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27.12.2004 Sports News

GOC, a lifeline to Ghana's sports in 2004

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Accra, Dec. 27, GNA - Unknown to the sporting public in the country, the Ghana Olympic Committee (GOC) provided the lifeline in rejuvenating and resuscitating the nation's sports especially ahead of the recently held Athens Olympics Games in Greece.

For the first time since joining the Olympic family in 1952, the GOC shouldered the responsibility of clothing the entire contingent that participated in the August Games, which unfortunately Ghana failed to fetch a medal.

Mr B. T. Baba, President of the GOC told the GNA Sports in his assessment of the performance of the Committee in 2004 that contrary to what people think, the GOC relieved the government of a chunk its financial obligations by providing some of the key ingredients which traditionally fell under the ambit of the state.

Chiefly among the achievements, were the pre-financing of the training tours of the nation's athletes ahead of the Games and paying of allowances of the foreign-based athletes.

Some of the high points of the Committee included providing training assistance to several of the sports associations, supporting Ghana's youth team at the just ended Commonwealth Youth Championship in Melbourne, Australia where 14 year-old Vivian Mills won a bronze for Ghana in the sprints, as well as sponsoring the national under-17's soccer team's second leg trip to Tunisia in their penultimate qualifier to the African Championship scheduled for Gambia in March, next year.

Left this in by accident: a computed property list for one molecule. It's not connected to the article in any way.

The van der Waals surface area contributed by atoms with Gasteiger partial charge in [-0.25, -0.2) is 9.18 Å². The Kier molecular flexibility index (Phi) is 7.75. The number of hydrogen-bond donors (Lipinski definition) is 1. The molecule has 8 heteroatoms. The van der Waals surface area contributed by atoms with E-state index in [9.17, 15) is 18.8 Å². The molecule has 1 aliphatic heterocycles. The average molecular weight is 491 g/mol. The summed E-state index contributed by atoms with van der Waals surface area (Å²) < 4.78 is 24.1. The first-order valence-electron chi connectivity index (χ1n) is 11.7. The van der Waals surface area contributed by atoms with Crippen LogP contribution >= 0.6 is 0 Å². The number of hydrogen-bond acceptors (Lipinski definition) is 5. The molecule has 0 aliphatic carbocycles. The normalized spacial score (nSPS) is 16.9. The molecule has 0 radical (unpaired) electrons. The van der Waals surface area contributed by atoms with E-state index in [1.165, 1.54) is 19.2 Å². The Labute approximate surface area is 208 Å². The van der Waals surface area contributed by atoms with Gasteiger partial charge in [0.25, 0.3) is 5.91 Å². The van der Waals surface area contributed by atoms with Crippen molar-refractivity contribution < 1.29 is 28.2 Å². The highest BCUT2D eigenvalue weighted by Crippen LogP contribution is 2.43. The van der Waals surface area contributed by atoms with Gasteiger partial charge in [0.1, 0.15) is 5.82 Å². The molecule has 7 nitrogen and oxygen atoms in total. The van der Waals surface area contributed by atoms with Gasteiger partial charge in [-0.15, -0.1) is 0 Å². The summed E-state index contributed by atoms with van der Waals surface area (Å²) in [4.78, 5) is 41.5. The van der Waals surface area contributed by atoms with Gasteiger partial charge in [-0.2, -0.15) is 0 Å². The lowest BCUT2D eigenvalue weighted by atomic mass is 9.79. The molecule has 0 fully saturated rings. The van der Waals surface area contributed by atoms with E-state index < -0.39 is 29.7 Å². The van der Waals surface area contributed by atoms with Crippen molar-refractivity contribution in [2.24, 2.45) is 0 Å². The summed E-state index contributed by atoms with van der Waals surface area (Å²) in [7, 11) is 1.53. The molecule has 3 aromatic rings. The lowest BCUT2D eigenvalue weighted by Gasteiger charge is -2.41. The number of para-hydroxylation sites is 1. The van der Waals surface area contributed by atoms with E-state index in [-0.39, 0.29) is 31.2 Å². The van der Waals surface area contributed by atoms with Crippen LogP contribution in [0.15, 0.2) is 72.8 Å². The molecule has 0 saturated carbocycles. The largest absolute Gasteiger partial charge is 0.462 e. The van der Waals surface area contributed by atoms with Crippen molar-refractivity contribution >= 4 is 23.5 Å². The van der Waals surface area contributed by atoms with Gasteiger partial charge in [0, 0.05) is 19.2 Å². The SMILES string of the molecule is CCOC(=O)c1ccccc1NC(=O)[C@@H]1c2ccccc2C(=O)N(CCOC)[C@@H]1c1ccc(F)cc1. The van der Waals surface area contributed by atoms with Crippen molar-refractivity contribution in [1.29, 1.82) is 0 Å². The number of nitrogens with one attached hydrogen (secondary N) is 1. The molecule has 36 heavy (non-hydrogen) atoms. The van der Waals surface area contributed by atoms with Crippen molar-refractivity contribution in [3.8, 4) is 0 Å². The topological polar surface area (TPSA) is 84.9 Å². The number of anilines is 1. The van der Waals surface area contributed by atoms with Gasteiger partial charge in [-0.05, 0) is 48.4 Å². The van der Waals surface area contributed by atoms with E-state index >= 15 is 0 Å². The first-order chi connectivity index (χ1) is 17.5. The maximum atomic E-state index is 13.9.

Mr Baba also stated financial assistance to several of the associations including their participations at congresses plus technical and administrative training courses the GOC had organised for them. He was particularly elated at the success of lobbying for the establishment of the Olympic African Project at Amasaman in the Ga District, which he believed, would bring enormous benefits to the country.

The GOC is awaiting its next financial assistance of 57,000 US dollars from the parent body, the International Olympic Organisation (IOC), to bring the work on the building to an appreciable level. Perhaps more refreshing is the ability of the GOC to scheme for the hosting of the Ninth General Assembly, an election congress of the Association of National Olympic Committees of Africa (ANOCA), slated for Accra from June 16 - 19, 2005.

Mr Baba said it is one most singular event, which would open several windows of opportunities for Ghana to table her needs before those who matter in the Olympic family for attention.

Touching on some of the low points, the president said it was unfortunate that the country's medal hopefuls failed to grab any medal at the Athens Olympics but was quick to say that the future looked bright for Ghana.

His optimism stems from the fact that most of the athletes were young and were making their maiden appearance at the Olympics, adding that under the circumstances, their output was not abysmal in any way.

Ignatius Gaisah placed fifth in the long jump, Margaret Simpson was among the final eight in the heptathlon, while Vida Anim recorded the fastest time during the heats in the 100 metres.

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